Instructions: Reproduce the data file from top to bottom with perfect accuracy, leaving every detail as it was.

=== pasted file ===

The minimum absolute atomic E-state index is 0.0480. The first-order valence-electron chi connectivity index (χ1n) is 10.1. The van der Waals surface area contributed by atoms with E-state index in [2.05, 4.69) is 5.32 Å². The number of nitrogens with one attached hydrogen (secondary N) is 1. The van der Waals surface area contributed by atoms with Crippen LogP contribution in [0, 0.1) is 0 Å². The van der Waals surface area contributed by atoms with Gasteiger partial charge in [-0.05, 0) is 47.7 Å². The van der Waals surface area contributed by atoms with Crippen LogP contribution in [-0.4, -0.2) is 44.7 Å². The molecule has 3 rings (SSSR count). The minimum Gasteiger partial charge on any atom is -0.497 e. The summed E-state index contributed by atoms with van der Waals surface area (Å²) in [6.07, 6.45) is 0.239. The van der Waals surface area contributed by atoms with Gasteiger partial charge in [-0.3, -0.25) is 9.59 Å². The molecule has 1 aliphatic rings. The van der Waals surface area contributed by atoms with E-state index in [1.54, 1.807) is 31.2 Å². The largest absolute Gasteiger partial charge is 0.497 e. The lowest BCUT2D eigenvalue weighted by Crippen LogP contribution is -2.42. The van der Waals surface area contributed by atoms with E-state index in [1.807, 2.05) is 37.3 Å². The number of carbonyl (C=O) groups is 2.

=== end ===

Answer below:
The minimum absolute atomic E-state index is 0.0480. The first-order valence-electron chi connectivity index (χ1n) is 10.1. The van der Waals surface area contributed by atoms with E-state index in [2.05, 4.69) is 5.32 Å². The number of nitrogens with one attached hydrogen (secondary N) is 1. The van der Waals surface area contributed by atoms with Crippen LogP contribution in [0, 0.1) is 0 Å². The van der Waals surface area contributed by atoms with Gasteiger partial charge in [-0.05, 0) is 47.7 Å². The van der Waals surface area contributed by atoms with Crippen LogP contribution in [-0.4, -0.2) is 44.7 Å². The molecule has 3 rings (SSSR count). The minimum Gasteiger partial charge on any atom is -0.497 e. The summed E-state index contributed by atoms with van der Waals surface area (Å²) in [6.07, 6.45) is 0.239. The van der Waals surface area contributed by atoms with Gasteiger partial charge in [-0.3, -0.25) is 9.59 Å². The molecule has 1 aliphatic rings. The van der Waals surface area contributed by atoms with E-state index in [1.54, 1.807) is 31.2 Å². The largest absolute Gasteiger partial charge is 0.497 e. The lowest BCUT2D eigenvalue weighted by Crippen LogP contribution is -2.42. The van der Waals surface area contributed by atoms with E-state index in [1.807, 2.05) is 37.3 Å². The number of carbonyl (C=O) groups is 2.